Kenya: Why We Have No Malaria Vaccine, 100 Years Later

[The Star]One of the reasons the world lacks a malaria vaccine after more than 100 years of research is that the malaria parasite contains thousands of proteins which scientists are yet to fully understand.
Source: AllAfrica News: Malaria - Category: Infectious Diseases Source Type: news

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Clinical manifestation of malaria is mainly due to intra-erythrocytic development of Plasmodium parasites. Plasmodium falciparum merozoites, the invasive form of the blood-stage parasite, invade human erythrocytes in a complex but rapid process. This multi-step progression involves interactions between parasite and human host proteins. Here we show that antibodies against a vaccine antigen, PfGAMA, co-immunoprecipitate with PfMSP10. This interaction was validated as direct by surface plasmon resonance analysis. We then demonstrate that antibodies against PfMSP10 have growth inhibitory activity against cultured parasites, w...
Source: Frontiers in Immunology - Category: Allergy & Immunology Source Type: research
(University of Bern) An international scientific consortium led by the cell biologists Volker Heussler from the University of Bern and Oliver Billker from the Ume å University in Sweden has for the first time systematically investigated the genome of the malaria parasite Plasmodium throughout its life cycle in a large-scale experiment. The researchers were able to identify hundreds of targets that are urgently needed in drug and vaccine development to eradicate the disease.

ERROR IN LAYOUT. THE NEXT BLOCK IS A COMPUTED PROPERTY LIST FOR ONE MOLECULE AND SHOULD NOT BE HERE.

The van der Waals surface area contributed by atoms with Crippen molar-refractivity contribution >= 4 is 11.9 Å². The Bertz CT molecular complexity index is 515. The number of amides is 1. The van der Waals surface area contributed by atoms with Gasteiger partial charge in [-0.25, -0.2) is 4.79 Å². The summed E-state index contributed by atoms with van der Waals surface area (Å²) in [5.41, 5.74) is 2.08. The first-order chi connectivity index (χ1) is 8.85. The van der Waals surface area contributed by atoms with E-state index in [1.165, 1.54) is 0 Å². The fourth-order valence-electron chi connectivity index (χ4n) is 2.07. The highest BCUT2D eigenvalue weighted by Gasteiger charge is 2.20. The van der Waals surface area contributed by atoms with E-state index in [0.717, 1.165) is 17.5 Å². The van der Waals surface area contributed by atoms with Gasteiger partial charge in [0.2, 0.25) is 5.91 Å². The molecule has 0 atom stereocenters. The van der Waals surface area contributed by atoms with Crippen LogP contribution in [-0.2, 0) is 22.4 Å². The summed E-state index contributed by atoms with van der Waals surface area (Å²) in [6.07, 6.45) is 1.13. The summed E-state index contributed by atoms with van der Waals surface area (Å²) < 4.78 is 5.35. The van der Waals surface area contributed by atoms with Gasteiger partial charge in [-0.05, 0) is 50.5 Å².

Source: EurekAlert! - Infectious and Emerging Diseases - Category: Infectious Diseases Source Type: news
Abstract Malaria is a disease of public health importance in many parts of the world. Currently, there is no effective way to eradicate malaria, so developing safe, efficient, and cost-effective vaccines against this disease remains an important goal. Current research on malaria vaccines is focused on developing vaccines against pre-erythrocytic stage parasites and blood-stage parasites or on developing a transmission-blocking vaccine. Here, we briefly describe the progress made towards a vaccine against Plasmodium falciparum, the most pathogenic of the malaria parasite species to infect humans. PMID: 3168740...